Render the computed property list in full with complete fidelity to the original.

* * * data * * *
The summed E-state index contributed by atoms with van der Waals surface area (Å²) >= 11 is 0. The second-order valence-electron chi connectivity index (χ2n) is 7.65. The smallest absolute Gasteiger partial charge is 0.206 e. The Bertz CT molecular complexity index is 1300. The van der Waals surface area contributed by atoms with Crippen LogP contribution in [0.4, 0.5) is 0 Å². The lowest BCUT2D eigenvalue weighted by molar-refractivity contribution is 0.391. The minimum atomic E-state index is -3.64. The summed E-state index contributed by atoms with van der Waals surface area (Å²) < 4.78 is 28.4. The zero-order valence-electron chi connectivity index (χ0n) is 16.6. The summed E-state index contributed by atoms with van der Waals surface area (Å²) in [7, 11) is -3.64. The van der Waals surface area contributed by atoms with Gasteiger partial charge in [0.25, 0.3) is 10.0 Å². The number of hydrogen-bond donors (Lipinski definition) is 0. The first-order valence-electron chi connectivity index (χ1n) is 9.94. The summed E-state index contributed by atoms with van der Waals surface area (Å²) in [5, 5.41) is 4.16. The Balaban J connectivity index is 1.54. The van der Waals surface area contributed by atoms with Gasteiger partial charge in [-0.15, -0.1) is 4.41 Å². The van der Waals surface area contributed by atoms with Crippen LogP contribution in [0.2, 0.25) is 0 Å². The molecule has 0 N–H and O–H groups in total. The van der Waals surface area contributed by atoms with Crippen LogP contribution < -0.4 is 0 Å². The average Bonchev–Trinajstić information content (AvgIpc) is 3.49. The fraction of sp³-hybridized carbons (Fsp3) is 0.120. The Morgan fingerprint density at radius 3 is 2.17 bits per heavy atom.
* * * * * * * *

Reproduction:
The summed E-state index contributed by atoms with van der Waals surface area (Å²) >= 11 is 0. The second-order valence-electron chi connectivity index (χ2n) is 7.65. The smallest absolute Gasteiger partial charge is 0.206 e. The Bertz CT molecular complexity index is 1300. The van der Waals surface area contributed by atoms with Crippen LogP contribution in [0.4, 0.5) is 0 Å². The lowest BCUT2D eigenvalue weighted by molar-refractivity contribution is 0.391. The minimum atomic E-state index is -3.64. The summed E-state index contributed by atoms with van der Waals surface area (Å²) < 4.78 is 28.4. The zero-order valence-electron chi connectivity index (χ0n) is 16.6. The summed E-state index contributed by atoms with van der Waals surface area (Å²) in [7, 11) is -3.64. The van der Waals surface area contributed by atoms with Gasteiger partial charge in [0.25, 0.3) is 10.0 Å². The number of hydrogen-bond donors (Lipinski definition) is 0. The first-order valence-electron chi connectivity index (χ1n) is 9.94. The summed E-state index contributed by atoms with van der Waals surface area (Å²) in [5, 5.41) is 4.16. The Balaban J connectivity index is 1.54. The van der Waals surface area contributed by atoms with Gasteiger partial charge in [-0.15, -0.1) is 4.41 Å². The van der Waals surface area contributed by atoms with Crippen LogP contribution in [0.2, 0.25) is 0 Å². The molecule has 0 N–H and O–H groups in total. The van der Waals surface area contributed by atoms with Crippen LogP contribution < -0.4 is 0 Å². The average Bonchev–Trinajstić information content (AvgIpc) is 3.49. The fraction of sp³-hybridized carbons (Fsp3) is 0.120. The Morgan fingerprint density at radius 3 is 2.17 bits per heavy atom.